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Is Firing an Employee Without Warning Ever Acceptable? Eight Scenarios to Consider

Addressing employee behavioral issues can be tricky, but firing an employee without warning is never wise. In most cases, a “progressive discipline” approach is recommended: First, you should counsel the individual, and if the problem persists, follow up with written warnings before proceeding to termination. This cautious approach helps protect your business from a potential lawsuit.

Here's a closer look at eight scenarios you may encounter in your business, and how to handle them legally and fairly:

Threats of Violence

Fire on the spot? Yes

When disgruntled employees take out their anger at work, the consequences can be dire. That’s why verbal threats, stalking or outright acts of violence are grounds for immediate termination. Depending on the situation, you may need to involve another person as a witness to the firing — or even call the police if the behavior has escalated.</li>

Neglecting to Follow Safety Measures

Fire on the Spot? Yes

You’re responsible for providing a safe workplace. Assuming you’re complying with the safety standards that apply to your business and industry — and have trained employees on the proper precautions — you can and should immediately terminate an employee who blatantly ignores these safety measures.

Profanity Toward a Coworker or Customer

Fire on the spot? Yes

Vulgar outbursts against a colleague or customer should never be ignored. Religious, racial, ethnic and gender-based slurs are especially problematic, because they can quickly veer into harassment. An employee who swears too much may need only counseling, but one who hurls profanities or slurs in a heated argument should be shown the door.

Frequent Absences

Fire on the Spot? No

Excessive absenteeism should be addressed, especially when you’re dealing with employees who are always late or frequently call out sick. But be careful. Some absences are protected under the Family and Medical Leave Act (FMLA) and other employment laws, and shouldn’t lead to disciplinary action or discharge. Get the facts before you make a decision.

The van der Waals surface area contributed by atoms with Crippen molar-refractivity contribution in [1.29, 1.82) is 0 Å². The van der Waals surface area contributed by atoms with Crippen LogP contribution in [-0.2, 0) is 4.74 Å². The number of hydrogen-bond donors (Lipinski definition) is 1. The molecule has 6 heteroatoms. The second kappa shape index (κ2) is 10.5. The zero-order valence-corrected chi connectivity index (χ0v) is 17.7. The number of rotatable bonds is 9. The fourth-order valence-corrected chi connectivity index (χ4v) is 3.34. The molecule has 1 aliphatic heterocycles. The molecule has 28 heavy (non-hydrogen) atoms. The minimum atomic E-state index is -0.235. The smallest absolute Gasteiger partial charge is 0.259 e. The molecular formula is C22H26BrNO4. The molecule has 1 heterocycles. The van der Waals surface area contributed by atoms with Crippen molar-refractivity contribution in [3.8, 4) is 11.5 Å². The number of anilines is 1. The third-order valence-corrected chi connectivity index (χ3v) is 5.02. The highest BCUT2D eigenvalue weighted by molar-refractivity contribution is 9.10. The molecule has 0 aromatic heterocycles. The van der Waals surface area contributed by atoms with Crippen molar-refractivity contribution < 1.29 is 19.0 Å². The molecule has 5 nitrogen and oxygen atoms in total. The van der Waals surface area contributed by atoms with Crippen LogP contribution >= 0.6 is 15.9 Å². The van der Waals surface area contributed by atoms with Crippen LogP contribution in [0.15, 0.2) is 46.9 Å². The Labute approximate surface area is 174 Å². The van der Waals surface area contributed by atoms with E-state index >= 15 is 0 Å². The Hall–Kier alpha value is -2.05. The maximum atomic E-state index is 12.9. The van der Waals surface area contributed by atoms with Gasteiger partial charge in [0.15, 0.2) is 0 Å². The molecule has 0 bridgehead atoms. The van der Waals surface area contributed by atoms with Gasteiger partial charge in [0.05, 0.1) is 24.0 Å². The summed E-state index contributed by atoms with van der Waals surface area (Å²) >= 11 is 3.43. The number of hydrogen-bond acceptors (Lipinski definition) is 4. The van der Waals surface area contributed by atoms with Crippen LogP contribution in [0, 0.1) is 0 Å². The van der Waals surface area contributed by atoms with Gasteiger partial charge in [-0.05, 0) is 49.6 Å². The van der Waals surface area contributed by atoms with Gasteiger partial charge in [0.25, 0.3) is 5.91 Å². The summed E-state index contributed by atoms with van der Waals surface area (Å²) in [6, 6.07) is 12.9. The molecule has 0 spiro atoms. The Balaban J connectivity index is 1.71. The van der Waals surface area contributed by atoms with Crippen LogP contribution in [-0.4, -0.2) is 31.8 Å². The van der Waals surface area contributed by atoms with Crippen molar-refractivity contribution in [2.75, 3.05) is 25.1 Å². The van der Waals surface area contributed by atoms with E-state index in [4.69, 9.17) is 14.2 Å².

Sharing Salary or Bonus Information

Fire on the Spot? No

Though you may prefer that employees not talk about their wages, you can’t stop them from doing so. The National Labor Relations Act (NLRA) gives employees the right to discuss hours, pay and working conditions. In fact, such discussions, even on social media such as Facebook, are a form of “protected concerted activity.”

Complaining about Discrimination or Harassment

Fire on the spot? No

Firing an employee who complains about discrimination or harassment (or reports illegal or unethical activity) is considered illegal retaliation. Other forms of adverse action, such as demotion, salary reduction or change in job assignment, are also prohibited. Be aware: Retaliation is against the law and can result in significant penalties even greater than the underlying accusation or complaint of wrongdoing.

Poor Performance from a New Hire

Fire on the Spot? Maybe

You had high hopes for your new hire, but after a month on the job, it’s clear the individual is not a good fit. Although the individual is on probation and you’re technically allowed to terminate with or without cause, this approach is dangerous. It’s best to speak with the employee and document the performance shortcomings to support your termination decision. If the issue is anything from slides 1, 2 and 3, however, you can fire the person immediately.

Subpar Output from an Independent Contractor

Fire on the Spot? Maybe

First things first: An independent contractor (such as a freelancer, consultant or other skilled worker) is not an employee under Department of Labor (DOL) and IRS guidelines. As such, the issue is not “how to fire a contract employee,” but how and when you can terminate a contract worker. Under the terms of a defined work contract or formal agreement, you may be entitled to certain actions for subpar work or other agreed upon provisions. This written document will dictate how you broach the situation and end the relationship.

Protect Your Business with Solid Policies

Formal, written employee policies are your first line of defense with any disciplinary action. “Your policies should clearly outline the rules of your workplace, as well as the potential consequences for any misconduct or violations,” says Ashley Kaplan, compliance attorney for ComplyRight. For assistance in creating comprehensive, attorney-approved employee policies, try the Company Policies Smart App.

Related Content:

Be Careful How You Respond: Wrong Termination Due to Retaliation is Always a Risk

5 Difficult Firing Scenarios and How to Handle Them Fairly

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